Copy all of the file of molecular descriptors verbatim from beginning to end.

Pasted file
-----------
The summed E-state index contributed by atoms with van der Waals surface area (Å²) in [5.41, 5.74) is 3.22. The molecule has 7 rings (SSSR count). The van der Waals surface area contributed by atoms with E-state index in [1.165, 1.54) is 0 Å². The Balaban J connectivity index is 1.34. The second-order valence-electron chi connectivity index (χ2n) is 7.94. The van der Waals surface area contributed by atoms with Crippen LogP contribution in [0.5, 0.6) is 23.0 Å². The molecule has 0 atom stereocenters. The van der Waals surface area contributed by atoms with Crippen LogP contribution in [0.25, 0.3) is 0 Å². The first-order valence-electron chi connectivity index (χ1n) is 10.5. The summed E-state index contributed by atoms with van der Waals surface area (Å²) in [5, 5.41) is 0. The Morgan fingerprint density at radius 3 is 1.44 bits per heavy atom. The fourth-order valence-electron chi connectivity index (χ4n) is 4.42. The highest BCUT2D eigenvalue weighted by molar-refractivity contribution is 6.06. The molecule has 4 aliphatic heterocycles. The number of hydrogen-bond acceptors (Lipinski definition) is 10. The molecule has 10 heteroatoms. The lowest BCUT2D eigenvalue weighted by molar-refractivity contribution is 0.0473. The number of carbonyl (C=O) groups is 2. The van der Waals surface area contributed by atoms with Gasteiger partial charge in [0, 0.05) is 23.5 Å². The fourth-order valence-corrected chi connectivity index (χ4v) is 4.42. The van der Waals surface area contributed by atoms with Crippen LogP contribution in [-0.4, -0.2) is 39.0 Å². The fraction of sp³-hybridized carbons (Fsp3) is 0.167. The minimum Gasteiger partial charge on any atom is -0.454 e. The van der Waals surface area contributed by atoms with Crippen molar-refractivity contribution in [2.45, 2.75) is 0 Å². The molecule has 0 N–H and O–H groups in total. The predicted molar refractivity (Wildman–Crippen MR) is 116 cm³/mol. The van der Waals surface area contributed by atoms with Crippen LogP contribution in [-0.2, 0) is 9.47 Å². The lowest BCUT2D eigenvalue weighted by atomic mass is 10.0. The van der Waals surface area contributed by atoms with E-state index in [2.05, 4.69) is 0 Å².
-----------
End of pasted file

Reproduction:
The summed E-state index contributed by atoms with van der Waals surface area (Å²) in [5.41, 5.74) is 3.22. The molecule has 7 rings (SSSR count). The van der Waals surface area contributed by atoms with E-state index in [1.165, 1.54) is 0 Å². The Balaban J connectivity index is 1.34. The second-order valence-electron chi connectivity index (χ2n) is 7.94. The van der Waals surface area contributed by atoms with Crippen LogP contribution in [0.5, 0.6) is 23.0 Å². The molecule has 0 atom stereocenters. The van der Waals surface area contributed by atoms with Crippen LogP contribution in [0.25, 0.3) is 0 Å². The first-order valence-electron chi connectivity index (χ1n) is 10.5. The summed E-state index contributed by atoms with van der Waals surface area (Å²) in [5, 5.41) is 0. The Morgan fingerprint density at radius 3 is 1.44 bits per heavy atom. The fourth-order valence-electron chi connectivity index (χ4n) is 4.42. The highest BCUT2D eigenvalue weighted by molar-refractivity contribution is 6.06. The molecule has 4 aliphatic heterocycles. The number of hydrogen-bond acceptors (Lipinski definition) is 10. The molecule has 10 heteroatoms. The lowest BCUT2D eigenvalue weighted by molar-refractivity contribution is 0.0473. The number of carbonyl (C=O) groups is 2. The van der Waals surface area contributed by atoms with Gasteiger partial charge in [0, 0.05) is 23.5 Å². The fourth-order valence-corrected chi connectivity index (χ4v) is 4.42. The van der Waals surface area contributed by atoms with Crippen LogP contribution in [-0.4, -0.2) is 39.0 Å². The fraction of sp³-hybridized carbons (Fsp3) is 0.167. The minimum Gasteiger partial charge on any atom is -0.454 e. The van der Waals surface area contributed by atoms with Crippen molar-refractivity contribution in [2.45, 2.75) is 0 Å². The molecule has 0 N–H and O–H groups in total. The predicted molar refractivity (Wildman–Crippen MR) is 116 cm³/mol. The van der Waals surface area contributed by atoms with Crippen LogP contribution in [-0.2, 0) is 9.47 Å². The lowest BCUT2D eigenvalue weighted by atomic mass is 10.0. The van der Waals surface area contributed by atoms with E-state index in [2.05, 4.69) is 0 Å².